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Teaching a Teen Driver in Missouri

Teen Driving

Teaching responsibility to a child comes long before they begin driving at 16 years old. Being a solid role model is one of the most important things you can do for a child. This means always wearing your seat belt, never texting while driving, and never doing any other distracting activities while driving. Children are watching everything we do and listening to everything we say. It’s important for our actions to match our words because kids are going to model their behavior after us.

It’s important to discuss safety with your child leading up to the time they begin driving. The topic of auto insurance is a great place to start. Explain to them what it is, why it’s necessary, and how their driving affects their insurance rate. Spend some time with your child going through the process of getting insurance quotes. This process will help them appreciate the seriousness of becoming a licensed driver. Use some facts to help explain why their rates are likely higher than yours.

Facts about Teenage Drivers

Each year thousands of new teen drivers hit Missouri’s roads and highways. Here are some facts about teen drivers to keep in mind:

  • Statistically, a teen driver’s first thousand driving hours are the most dangerous
  • Car accidents are the leading cause of death for American teenagers annually
  • Teen drivers are found to be speeding in about a third of all fatal teen car crashes
  • The accident rate for teen drivers doubles when the number of passengers in a car driven by a teen increases from two to three
  • Teens are statistically more likely than any other age group to be involved in a single-car accident

Common Teen Driving Mistakes

Due to their lack of experience behind the wheel, Missouri teen drivers commonly make mistakes that adult drivers do not. These may include:

  • Distracted driving (such as texting or paying attention to vehicle passengers)
  • Aggressive driving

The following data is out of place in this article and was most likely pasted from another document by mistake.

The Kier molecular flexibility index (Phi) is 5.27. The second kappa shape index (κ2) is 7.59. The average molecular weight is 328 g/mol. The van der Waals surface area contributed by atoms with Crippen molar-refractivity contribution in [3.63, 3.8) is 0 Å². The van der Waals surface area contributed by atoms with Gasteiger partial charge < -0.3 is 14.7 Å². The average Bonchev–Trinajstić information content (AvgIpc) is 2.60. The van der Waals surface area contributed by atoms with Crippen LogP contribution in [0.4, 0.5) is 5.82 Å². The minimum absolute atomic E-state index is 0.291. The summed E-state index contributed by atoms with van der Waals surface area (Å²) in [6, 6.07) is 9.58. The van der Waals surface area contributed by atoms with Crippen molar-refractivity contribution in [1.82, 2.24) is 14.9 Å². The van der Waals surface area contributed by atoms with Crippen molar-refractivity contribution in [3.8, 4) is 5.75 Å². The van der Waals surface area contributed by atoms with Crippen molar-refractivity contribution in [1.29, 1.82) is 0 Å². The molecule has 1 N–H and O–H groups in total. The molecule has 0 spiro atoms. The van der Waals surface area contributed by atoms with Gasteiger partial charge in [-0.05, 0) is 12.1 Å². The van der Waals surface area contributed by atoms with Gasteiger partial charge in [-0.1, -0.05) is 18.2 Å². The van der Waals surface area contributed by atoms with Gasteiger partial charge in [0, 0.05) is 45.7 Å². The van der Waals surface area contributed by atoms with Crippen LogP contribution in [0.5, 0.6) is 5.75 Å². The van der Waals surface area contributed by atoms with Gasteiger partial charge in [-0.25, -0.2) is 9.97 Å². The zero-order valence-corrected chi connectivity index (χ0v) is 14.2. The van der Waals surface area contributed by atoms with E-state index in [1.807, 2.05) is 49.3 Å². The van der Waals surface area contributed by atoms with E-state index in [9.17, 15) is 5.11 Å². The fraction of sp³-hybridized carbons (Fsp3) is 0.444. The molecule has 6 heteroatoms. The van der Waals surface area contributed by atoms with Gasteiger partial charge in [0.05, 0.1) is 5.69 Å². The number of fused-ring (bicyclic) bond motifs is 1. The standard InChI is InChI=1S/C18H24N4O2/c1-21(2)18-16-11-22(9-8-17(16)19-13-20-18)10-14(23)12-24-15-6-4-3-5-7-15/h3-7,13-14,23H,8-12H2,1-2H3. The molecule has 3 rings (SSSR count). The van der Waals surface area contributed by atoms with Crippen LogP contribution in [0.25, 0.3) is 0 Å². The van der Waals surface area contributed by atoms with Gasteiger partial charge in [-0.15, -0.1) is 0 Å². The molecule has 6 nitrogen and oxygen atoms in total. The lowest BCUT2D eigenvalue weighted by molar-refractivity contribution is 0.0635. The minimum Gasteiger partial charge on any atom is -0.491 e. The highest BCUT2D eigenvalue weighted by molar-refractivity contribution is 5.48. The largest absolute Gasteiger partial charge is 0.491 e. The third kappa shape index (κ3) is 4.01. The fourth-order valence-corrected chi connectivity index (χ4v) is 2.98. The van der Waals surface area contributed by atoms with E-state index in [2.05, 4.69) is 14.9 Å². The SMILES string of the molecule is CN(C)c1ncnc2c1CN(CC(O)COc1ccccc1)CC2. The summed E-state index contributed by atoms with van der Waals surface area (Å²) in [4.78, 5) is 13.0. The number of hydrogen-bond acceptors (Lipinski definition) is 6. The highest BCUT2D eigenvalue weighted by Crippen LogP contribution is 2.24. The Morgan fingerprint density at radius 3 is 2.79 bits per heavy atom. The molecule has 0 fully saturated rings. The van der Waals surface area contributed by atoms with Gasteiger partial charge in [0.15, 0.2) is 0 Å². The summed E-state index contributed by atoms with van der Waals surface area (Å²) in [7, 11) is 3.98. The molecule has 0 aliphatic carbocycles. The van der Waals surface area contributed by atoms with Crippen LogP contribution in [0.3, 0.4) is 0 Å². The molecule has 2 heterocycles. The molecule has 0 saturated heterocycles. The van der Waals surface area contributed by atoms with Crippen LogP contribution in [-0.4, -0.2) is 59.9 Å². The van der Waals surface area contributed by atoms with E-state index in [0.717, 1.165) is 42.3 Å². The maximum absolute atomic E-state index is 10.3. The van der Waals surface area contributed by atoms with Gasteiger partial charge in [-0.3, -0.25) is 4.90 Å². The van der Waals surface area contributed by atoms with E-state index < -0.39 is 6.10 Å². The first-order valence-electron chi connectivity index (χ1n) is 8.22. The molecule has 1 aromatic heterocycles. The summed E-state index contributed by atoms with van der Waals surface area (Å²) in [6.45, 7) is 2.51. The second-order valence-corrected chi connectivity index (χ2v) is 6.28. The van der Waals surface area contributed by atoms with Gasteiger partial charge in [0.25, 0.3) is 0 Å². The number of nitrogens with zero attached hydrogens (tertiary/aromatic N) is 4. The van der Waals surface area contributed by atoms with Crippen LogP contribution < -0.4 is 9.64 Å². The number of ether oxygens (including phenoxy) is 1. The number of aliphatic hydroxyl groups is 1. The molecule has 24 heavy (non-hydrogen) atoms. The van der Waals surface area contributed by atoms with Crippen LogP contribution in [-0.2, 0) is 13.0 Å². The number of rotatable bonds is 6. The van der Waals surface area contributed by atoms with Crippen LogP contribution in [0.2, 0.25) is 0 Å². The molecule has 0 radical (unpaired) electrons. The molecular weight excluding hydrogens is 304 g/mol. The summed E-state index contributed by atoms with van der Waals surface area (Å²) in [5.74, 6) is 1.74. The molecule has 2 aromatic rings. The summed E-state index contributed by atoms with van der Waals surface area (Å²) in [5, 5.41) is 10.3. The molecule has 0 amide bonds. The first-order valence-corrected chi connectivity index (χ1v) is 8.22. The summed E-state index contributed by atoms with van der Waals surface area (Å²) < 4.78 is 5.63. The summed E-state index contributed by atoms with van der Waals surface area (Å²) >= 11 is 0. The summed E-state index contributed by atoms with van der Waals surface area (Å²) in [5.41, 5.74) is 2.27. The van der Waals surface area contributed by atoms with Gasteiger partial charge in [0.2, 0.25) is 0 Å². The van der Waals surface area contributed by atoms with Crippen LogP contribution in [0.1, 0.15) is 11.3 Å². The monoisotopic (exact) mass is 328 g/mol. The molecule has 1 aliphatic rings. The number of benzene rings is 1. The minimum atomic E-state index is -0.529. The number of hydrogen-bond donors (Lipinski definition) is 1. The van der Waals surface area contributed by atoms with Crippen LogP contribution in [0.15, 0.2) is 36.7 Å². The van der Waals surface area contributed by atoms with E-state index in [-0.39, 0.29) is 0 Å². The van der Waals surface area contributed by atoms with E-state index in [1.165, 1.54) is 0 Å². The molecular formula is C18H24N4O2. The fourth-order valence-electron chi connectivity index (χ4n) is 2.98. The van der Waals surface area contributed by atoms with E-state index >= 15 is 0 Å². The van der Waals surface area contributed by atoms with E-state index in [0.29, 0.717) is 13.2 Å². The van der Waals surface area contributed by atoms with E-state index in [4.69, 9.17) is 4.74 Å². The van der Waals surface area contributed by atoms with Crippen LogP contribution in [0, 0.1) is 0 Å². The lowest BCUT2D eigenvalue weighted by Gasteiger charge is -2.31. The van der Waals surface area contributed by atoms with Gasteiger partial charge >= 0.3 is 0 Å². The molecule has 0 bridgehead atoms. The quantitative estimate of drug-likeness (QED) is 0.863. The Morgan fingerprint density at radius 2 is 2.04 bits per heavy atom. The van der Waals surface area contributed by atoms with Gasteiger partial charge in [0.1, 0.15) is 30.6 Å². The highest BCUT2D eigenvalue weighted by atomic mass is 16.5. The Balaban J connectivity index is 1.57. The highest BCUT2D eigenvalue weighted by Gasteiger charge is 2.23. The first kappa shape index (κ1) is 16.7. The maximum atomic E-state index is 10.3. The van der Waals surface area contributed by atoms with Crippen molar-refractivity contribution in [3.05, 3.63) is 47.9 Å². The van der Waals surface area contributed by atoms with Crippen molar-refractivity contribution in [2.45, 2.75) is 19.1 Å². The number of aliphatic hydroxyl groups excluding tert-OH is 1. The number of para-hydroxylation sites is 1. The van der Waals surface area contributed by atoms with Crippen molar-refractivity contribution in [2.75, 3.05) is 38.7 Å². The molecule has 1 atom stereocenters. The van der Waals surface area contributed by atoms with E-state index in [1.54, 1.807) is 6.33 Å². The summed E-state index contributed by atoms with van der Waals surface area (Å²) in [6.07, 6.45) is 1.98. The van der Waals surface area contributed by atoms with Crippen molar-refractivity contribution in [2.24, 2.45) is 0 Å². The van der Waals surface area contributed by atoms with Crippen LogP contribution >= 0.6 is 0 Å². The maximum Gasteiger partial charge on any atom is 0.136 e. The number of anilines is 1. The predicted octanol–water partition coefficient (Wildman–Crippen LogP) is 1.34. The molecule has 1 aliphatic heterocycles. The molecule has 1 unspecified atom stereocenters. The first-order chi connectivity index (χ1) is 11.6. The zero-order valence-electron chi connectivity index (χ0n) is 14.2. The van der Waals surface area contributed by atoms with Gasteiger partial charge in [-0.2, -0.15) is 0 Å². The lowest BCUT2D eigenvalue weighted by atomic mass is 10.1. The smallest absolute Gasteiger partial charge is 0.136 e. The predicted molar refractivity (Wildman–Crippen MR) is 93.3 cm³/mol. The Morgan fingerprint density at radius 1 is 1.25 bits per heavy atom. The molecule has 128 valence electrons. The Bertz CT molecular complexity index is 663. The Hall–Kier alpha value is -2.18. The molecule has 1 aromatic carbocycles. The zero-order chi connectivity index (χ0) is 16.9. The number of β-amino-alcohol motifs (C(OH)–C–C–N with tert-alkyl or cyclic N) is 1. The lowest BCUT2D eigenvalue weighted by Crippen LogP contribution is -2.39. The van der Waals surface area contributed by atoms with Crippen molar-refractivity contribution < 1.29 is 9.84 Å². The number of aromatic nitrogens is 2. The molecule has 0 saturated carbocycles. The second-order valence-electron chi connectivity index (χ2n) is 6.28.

• Speeding
  • Swerving/over-correcting in traffic or bad weather
  • Not yielding at intersections
  • Not adjusting speed or driving style to fit weather conditions
  • Tailgating/following too closely to other cars
  • Not understanding intentions of other drivers

Set Important Driving Rules and Consequences for Teen Drivers

It’s important to set rules and consequences for teen drivers to help keep them safe. Consider using the following with your Missouri teen driver:

  • Always wear a seatbelt at all times (and make passengers wear a seat belt)
  • Don’t text or use a cell phone while driving
  • Never drive over the speed limit
  • Never drive recklessly or aggressively
  • Never drink alcohol or do drugs before driving
  • Never ride with anyone who has drunk alcohol or done drugs before driving

Rules that are Unique to You and Your Teen Driver

  • Teen driving hours: Outline a specific time your teen driver is allowed to use the car. Make sure to familiarize yourself with local laws that apply to teen drivers.
  • Passenger limit: Statistics show teen drivers are more likely to be involved in an accident when distractions increase. More passengers in a car can easily distract a teen driver.
  • Violations and tickets: Setting consequences for getting tickets can help a teen driver be safer behind the wheel. Be sure to decide who is going to pay for any tickets your teen driver receives.
  • Vehicle responsibility: Be sure to go over vehicle maintenance with a teen driver. Teens need to know signs of their vehicle needing maintenance. They’ll also need to know how to change a tire.
  • Practice (a lot): The only way to become a better driver is to spend time behind the wheel. Provide your teen driver with as much driving time as you can. Find an empty parking lot to let them start.
  • Maturity level behind the wheel: Never forget that driving isn’t a right, it’s a privilege. If you feel your teen driver isn’t ready to handle the responsibility of driving, it’s okay to delay them from getting a license. A few months, or even a year, can make a big difference in your teen driver’s maturity level.
  • Choose a safe, reliable car for your teen driver: The car your teen driver uses can make a big difference in terms of safety. Some cars are better known for handling the road or impacts from crashes. Research your teen’s car choice.

Explain to Teen Drivers What to Do If They are in a Missouri or Illinois Vehicle Accident

Most people don’t know what to do after a crash, especially young drivers. Tell them to call the police right away and then call you if they are medically able. This site is filled with information and free downloadable accident guides you can use to teach your teen driver. Download our FREE guides to read with your teen driver and to keep in the glove box of your vehicles.

If you or someone you know has been involved in a crash, call the St. Louis car accident lawyers at Page Law today for a free consultation to discuss your rights. You can also reach Page Law at 1-800-CAR-CRASH (800-227-2727) or by email at john@pagelaw.com.

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